De Novo. WSBA Young Lawyers Division. KF332.W3W359d, current issues at Reference Area
Bar Bulletin. King County Bar Association. KF334.S4S4196, current issues at Reference Area
Sections of the Washington State Bar Association publish newsletters, for example, the Environmental & Land Use Law News Letter, KF332.W3 W359e at Classified Stacks. Descriptions of the WSBA sections are available at its website. Representative titles include:
- Animal Law Section Newsletter. KFW370.A15W39 at Classified Stacks
- Criminal Law Section Newsletter. KF332.W3W359crm at Classified Stacks
- Real Property, Probate & Trust Newsletter. KF332.W3W359r at Classified Stacks
Websites & Blogs
Government and organizations websites provide legal information and sometimes forms. Here are a few examples:
The Growth Management Hearing Boards' website includes a handbook called Practicing Before the Growth Management Hearings Boards for Washington State (March 2013).
The Washington Courts offer an Appellate Case Processing Model, including sample forms.
The Municipal Research and Services Center, which serves Washington cities and towns, has publications on local government law, including public records and government contracts. Many can be downloaded or viewed online free.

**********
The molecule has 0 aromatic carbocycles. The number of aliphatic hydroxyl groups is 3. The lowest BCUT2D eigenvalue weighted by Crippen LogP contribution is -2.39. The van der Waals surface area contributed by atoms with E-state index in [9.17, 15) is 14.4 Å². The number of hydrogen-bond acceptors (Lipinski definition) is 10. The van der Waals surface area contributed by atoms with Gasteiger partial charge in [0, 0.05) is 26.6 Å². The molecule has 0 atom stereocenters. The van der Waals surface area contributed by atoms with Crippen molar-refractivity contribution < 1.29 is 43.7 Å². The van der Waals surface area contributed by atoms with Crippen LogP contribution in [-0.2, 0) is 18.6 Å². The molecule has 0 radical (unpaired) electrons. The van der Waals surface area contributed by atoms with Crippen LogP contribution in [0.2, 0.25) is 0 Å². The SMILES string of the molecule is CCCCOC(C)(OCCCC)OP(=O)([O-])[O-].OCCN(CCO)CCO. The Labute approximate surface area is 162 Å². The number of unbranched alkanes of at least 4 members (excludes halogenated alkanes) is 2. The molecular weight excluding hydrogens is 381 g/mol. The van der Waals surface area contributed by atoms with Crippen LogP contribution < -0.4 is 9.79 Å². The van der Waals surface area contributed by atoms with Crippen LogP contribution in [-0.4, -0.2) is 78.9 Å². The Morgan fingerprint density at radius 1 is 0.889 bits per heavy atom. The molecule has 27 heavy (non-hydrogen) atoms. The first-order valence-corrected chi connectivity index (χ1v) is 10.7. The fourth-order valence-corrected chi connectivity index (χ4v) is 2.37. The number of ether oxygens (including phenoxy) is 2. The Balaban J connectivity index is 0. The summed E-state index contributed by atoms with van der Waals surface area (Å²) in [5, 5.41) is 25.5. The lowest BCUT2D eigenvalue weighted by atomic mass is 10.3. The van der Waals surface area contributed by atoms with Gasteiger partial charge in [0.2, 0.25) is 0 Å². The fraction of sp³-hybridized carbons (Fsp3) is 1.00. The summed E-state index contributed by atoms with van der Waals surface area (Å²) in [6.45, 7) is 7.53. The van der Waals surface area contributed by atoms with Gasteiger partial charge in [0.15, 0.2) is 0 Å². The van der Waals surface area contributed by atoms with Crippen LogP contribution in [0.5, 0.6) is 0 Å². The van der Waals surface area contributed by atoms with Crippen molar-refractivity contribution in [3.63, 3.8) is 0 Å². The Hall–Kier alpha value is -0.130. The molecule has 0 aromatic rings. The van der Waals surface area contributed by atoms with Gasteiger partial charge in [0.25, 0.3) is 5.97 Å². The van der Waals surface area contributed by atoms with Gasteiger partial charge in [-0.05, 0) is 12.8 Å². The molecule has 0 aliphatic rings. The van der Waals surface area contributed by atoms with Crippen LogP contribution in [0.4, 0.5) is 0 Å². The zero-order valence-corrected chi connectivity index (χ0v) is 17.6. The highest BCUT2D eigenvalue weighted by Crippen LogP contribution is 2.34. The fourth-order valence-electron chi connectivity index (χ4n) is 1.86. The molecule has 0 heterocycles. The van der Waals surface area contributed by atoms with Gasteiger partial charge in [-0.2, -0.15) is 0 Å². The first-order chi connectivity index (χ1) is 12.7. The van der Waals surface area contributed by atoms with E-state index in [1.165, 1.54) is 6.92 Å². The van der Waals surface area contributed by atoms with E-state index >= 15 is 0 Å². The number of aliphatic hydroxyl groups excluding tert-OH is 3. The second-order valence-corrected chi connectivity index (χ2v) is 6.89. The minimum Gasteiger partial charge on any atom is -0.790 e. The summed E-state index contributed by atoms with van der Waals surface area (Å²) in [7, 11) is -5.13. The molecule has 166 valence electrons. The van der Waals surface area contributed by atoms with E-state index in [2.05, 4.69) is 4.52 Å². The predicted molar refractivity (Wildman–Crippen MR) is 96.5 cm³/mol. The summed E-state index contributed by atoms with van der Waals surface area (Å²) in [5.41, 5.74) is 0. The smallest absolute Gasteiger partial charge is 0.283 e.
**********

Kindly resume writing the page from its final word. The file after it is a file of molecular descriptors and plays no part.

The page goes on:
Washington LawHelp is provided as a public service by the Northwest Justice Project in collaboration with other legal aid providers in the Alliance for Equal Justice and the Washington courts. Its guides are aimed at people who do not have lawyers -- but lawyers too can often benefit from the straightforward explanations of topics such as debt collection, dissolution, foreclosure, the Indian Child Welfare Act, living wills, Medicaid, and unemployment compensation. The guides might not be the end of your research, but they are reliable, accessible starting points.
Many lawyers use blogs to keep up with new developments. See the Gallagher guide on Law-Related Blogs in Washington State. Some blogs cover little news items (arrests or accidents) or are not frequently updated. Others analyze recent cases and legislation and provide links to helpful resources and can be very useful to lawyers.